What makes this composer FAIL so epic?
I was rejected by THE New York Times.
I know, total bummer, right? Because if you've contributed to a news source that is read by hundreds of thousands of people globally each day, who cares if you've never won an ASCAP or BMI Young Composer Award or if your orchestra piece wasn't selected by the Minnesota Orchestra Composer Institute? Who bloody cares that you have not "made it" yet as a young composer when you have HUNDREDS OF THOUSANDS OF PEOPLE knowing who you are and that you must be super-awesome because you wrote for the New York Times. You could have HUNDREDS OF THOUSANDS of fans!
(Or hundreds of thousands of haters—that's what I keep telling myself. Sigh.)
* * *
In April Daniel Felsenfeld asked me if I wanted to contribute to The Score. I absolutely remember this moment because the email arrived on my Blackberry right when I was having lunch with my friend Annick and her mother in Vermont and I was so happy that I could share my good news with the two of them.
I was familiar with The Score because I stumbled upon Annie Gosfield's "Advice to Young Composers" a year after it was published and instantly subscribed to it on my Google Reader. Even Jason Freeman's "Compose Your Own" contribution introduced me to his "Piano Etudes" which inspired my "Sounds from the Gray Goo 2.11." I am such a loyal follower of this series, and I was happy that the Times was relaunching it. AND THEY ASKED ME TO CONTRIBUTE!*
At first, I wasn't sure what to write about. I eventually went with what I knew best: my life as a graduate student who was almost done with coursework but still had to pass one qualifying exam, one comprehensive exam, one oral exam, and a dissertation to submit. Oy. Daniel said I was like a "composer teenager"—an adolescent legally allowed to drive and yet still had a curfew imposed by parents. And at my age, you wonder and question why that curfew still exists.
I'd like to think I'm a good composer teenager. I've done what I've been told to do in graduate school, and I constantly work to write good music, market myself, and have my pieces performed as much as possible. I believe this will pay off, but I wasn't sure that graduate conservatory training adequately trains all composition students who pay thousands of tuition dollars hoping that their education will help them not only write good music, but also teach them essential marketing and networking skills.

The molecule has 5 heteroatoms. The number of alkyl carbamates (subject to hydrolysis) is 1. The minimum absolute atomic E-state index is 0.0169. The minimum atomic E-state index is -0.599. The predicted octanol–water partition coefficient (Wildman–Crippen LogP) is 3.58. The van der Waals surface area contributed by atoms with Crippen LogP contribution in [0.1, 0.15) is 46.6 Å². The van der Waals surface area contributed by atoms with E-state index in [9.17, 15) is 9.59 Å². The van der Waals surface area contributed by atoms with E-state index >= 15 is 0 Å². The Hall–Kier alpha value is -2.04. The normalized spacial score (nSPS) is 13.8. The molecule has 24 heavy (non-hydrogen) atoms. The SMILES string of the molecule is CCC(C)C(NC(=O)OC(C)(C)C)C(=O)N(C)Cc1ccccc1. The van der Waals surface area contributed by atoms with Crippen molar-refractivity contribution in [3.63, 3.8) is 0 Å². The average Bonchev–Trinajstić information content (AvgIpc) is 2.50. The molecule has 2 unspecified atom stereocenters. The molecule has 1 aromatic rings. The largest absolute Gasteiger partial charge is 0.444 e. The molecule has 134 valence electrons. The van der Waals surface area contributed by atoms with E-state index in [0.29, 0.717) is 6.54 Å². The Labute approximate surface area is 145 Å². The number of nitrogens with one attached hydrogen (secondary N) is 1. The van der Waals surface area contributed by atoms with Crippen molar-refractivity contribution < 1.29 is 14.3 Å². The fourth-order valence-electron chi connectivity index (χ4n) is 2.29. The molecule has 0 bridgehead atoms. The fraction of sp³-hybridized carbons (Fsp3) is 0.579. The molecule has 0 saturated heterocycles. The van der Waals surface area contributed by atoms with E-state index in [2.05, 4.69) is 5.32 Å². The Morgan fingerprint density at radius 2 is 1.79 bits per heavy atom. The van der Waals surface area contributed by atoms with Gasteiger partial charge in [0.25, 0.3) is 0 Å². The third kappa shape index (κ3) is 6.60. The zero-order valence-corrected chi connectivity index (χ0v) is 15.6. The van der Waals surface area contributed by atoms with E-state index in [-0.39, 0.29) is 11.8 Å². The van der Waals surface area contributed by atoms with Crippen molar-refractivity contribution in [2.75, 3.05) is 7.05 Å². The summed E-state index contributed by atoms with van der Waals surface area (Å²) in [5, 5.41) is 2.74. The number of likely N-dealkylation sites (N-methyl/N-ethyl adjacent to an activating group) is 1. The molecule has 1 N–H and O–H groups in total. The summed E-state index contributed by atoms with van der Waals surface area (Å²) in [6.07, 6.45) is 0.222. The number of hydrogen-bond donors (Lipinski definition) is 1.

So, as a rebellious composer teenager, I wrote about that—how the current conservatory system means well for us young composers, but how it leaves behind some of us due to its lack of teaching us certain vital composition skills. This topic had been on my mind for a while: many of my colleagues, both composers and future scholars, are quite a bit worried about the current academic job market. Where are the jobs? What's our backup plan? Is there an exit strategy?
So, in my foolhardy state, I submitted my piece, and I received a rejection email.
When I first received the email, I was a little relieved. I didn't know how my professors would take my outspoken and candid opinion about the system. I didn't know how hundreds of composition professors would take it either. In a way, I felt like I dodged a bullet.
And then I got a little bummed for a few days afterward. Who wouldn't? Admittedly, my heart sinks a tiny bit every time a new submission to The Score is published, but I do not regret submitting my piece.
Daniel, thanks again for letting me contribute. I know it wasn't published, but I owe you one.
*Sorry about the caps, but seriously, we're talking about the New York Times.